Machine Learning is the field of study that gives computers the ability to learn from data, is at the heart of almost every scientific discipline, and the study of generalization (that is, prediction) from data is the central topic of machine learning. This course gives a graduate-level introduction to machine learning and in-depth coverage of new and advanced methods in machine learning, as well as their underlying theory. It emphasizes approaches with practical relevance and discusses a number of recent applications of machine learning, such as Data Mining (in Big Data / Data Science, Data Analytics), Natural Language Processing, Computer Vision, Robotics, Bioinformatics and Text and Web data processing. Machine Learning is used in various industries including Financial Services, Oil & Gas, Health Care, Marketing & Advertising, Government, Internet and Internet of Things.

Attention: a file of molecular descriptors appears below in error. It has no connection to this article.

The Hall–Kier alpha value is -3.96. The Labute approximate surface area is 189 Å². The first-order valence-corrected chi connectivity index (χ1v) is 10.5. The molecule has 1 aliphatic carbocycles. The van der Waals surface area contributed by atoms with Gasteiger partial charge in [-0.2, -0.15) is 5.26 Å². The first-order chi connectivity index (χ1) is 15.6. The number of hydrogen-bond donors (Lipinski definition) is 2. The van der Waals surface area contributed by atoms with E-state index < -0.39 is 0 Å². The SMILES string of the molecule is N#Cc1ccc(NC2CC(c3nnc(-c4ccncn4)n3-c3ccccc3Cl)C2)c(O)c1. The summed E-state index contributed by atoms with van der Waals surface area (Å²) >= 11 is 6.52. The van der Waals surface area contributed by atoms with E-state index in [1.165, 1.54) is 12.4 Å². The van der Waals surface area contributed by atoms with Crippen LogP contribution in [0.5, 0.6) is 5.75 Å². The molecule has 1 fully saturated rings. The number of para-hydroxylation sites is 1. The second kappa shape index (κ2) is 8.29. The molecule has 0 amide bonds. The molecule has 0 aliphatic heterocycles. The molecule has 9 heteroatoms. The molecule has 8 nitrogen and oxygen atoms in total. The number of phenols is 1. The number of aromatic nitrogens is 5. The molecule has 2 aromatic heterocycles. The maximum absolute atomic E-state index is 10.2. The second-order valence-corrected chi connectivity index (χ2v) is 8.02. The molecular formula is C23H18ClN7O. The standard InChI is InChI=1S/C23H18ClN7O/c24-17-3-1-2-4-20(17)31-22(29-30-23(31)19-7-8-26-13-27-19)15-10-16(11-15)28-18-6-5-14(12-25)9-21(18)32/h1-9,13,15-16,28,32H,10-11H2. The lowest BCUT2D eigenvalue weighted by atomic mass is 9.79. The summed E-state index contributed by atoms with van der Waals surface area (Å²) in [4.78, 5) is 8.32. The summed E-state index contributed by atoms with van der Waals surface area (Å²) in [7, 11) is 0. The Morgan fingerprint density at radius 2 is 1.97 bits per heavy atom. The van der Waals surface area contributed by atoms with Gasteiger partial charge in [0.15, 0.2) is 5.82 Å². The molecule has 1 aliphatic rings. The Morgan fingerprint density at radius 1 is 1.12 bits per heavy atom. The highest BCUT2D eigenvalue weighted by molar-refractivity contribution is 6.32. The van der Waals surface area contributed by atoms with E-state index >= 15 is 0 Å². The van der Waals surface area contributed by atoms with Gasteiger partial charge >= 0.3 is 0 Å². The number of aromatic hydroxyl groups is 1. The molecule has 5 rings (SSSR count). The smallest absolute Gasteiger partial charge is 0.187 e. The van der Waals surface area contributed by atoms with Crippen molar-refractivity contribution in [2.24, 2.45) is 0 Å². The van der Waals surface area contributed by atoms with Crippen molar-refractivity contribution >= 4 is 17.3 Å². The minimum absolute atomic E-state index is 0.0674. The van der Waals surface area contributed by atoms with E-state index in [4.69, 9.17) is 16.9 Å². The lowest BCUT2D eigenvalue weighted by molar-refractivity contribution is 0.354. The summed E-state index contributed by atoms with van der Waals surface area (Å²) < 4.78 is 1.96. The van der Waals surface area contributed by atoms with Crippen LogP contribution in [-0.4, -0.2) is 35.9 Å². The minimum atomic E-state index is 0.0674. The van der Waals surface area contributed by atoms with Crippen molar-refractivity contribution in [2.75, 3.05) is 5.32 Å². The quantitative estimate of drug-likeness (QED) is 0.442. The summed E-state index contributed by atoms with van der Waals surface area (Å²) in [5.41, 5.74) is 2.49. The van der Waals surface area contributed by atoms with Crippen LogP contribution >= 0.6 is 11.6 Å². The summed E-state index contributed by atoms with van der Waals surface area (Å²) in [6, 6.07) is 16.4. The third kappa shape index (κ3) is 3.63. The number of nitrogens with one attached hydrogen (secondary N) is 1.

This course covers a variety of learning paradigms, algorithms, theoretical results and applications. It uses basic concepts from artificial intelligence, information theory, statistics, and control theory insofar as they are relevant to machine learning. Topics include: supervised learning (generative/discriminative learning, parametric/non-parametric learning, neural networks, support vector machines, decision tree, Bayesian learning & optimization); unsupervised learning (clustering, dimensionality reduction, kernel methods); learning theory (bias/variance tradeoffs; VC theory; large margins); reinforcement learning and adaptive control. Other topics include HMM (Hidden Markov Model), Evolutionary Computing, Deep Learning (With Neural Nets) and designing algorithms whose performance can be rigorously analyzed for fundamental machine learning problems.
An important part of the course is a group project. Major open source tools used for parallel, distributed and scalable machine learning will be briefly covered to help students doing the projects. (4 units) Prerequisite: None.